There is certainly a lot to be optimistic for when a team wins 92 games and returns its core players and add some improvements to areas of weakness during the offseason.
2. Elite Defense
The Rays have to win with defense.
One reason is Tropicana Field is one of the most pitcher-friendly parks in baseball.
The other reason is elite defense is a much more affordable skillset than offense.
An $80 million payroll does not allow the ability to sign or re-sign players to huge multi-year deals that elite offensive players get.
The Rays will return their Opening Day infield intact for only the second time in franchise history. James Loney, Ben Zobrist, Yunel Escobar and Evan Longoria were all finalists for the American League Gold Glove at their positions in 2013.
Escobar and Loney were new to the Rays in 2013. Having a full season under their belts should provide more chemistry for the infield combination that contributed to the team finishing with the second-best fielding percentage (.990) in the majors last season.
The addition of Ryan Hanigan provides more defensive talent for the Rays. Hanigan and Jose Molina rank third and fifth, respectively, in caught-stealing percentage of the active catchers with at least 400 games played.
Desmond Jennings will also be in his second full season in center field joined by David DeJesus and Wil Myers.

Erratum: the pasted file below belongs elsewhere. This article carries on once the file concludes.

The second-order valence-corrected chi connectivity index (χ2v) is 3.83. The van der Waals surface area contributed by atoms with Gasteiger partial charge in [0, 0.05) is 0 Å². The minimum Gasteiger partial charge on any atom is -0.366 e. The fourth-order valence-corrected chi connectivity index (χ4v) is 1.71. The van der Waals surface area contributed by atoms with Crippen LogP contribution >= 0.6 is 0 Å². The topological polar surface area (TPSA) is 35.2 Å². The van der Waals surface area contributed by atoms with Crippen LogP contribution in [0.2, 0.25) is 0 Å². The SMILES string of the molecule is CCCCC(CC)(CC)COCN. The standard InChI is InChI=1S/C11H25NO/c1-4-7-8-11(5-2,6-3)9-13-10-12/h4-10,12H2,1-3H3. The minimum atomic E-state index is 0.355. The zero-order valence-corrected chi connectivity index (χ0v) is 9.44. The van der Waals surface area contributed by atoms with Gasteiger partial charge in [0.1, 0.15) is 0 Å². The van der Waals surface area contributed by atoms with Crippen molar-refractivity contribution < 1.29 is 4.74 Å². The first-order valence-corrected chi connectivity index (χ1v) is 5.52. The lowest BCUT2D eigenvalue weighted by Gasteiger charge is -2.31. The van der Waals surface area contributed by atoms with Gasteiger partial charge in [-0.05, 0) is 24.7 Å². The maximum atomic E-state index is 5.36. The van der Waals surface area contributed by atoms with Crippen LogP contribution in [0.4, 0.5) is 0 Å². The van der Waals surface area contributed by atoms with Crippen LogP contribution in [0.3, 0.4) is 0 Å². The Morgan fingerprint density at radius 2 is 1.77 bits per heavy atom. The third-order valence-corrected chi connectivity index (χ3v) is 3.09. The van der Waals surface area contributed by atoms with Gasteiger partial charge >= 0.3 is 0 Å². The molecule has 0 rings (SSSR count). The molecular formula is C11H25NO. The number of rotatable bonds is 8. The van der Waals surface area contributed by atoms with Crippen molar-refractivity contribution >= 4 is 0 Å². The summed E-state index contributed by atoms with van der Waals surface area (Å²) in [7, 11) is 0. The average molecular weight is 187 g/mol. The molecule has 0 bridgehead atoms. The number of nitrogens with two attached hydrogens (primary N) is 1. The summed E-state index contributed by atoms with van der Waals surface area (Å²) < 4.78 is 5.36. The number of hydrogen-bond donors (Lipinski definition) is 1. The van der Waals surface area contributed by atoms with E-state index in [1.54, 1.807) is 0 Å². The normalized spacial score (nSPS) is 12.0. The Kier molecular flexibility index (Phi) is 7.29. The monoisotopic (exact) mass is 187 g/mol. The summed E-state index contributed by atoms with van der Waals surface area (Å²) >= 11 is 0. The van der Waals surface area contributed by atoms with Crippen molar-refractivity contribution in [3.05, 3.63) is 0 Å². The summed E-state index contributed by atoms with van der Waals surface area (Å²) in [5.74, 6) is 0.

With a defense of this caliber, the Rays should be able to remain competitive and win a good share of games even if the offense is struggling.
1. Starting Pitching Depth
The Rays' biggest strength is their starting pitching depth.
David Price, Alex Cobb, Matt Moore and Chris Archer were locks to be in the starting rotation this year. Jake Odorizzi will start the year with the Rays as the fifth starter after winning the job in spring training to replace Jeremy Hellickson while he recovers from elbow surgery, as per Marc Topkin of the Tampa Bay Times.
A lot of attention gets paid to the pitchers that make the rotation to begin to season. However, if you look at the pitchers that will be starting 2014 in Triple-A Durham, it is clear the Rays have an abundance of arms.
Aside from Odorizzi, the Rays have other young prospects in Enny Romero, Nate Karns and Mike Montgomery that could all be starters on other major league rosters. In addition to the prospects, Erik Bedard has re-signed with the team, adding a starter with 10 years of major league experience to the Triple-A staff.
Injuries are the quickest way for offseason optimism to turn into a midseason crisis, especially if it happens to a key starter in the rotation.
In 2013, the Rays saw Price, Cobb, Moore and Hellickson all miss time while recovering from injuries. Archer, Odorizzi, Romero and Alex Colome were called up from Durham at various stages last season and started a combined 31 games.
The Rays are already starting the season without Hellickson. If another pitcher goes down, or if Price gets traded, they are fortunate to have the organizational depth to keep pushing toward the postseason. That is the biggest reason to be optimistic about the Rays in 2014.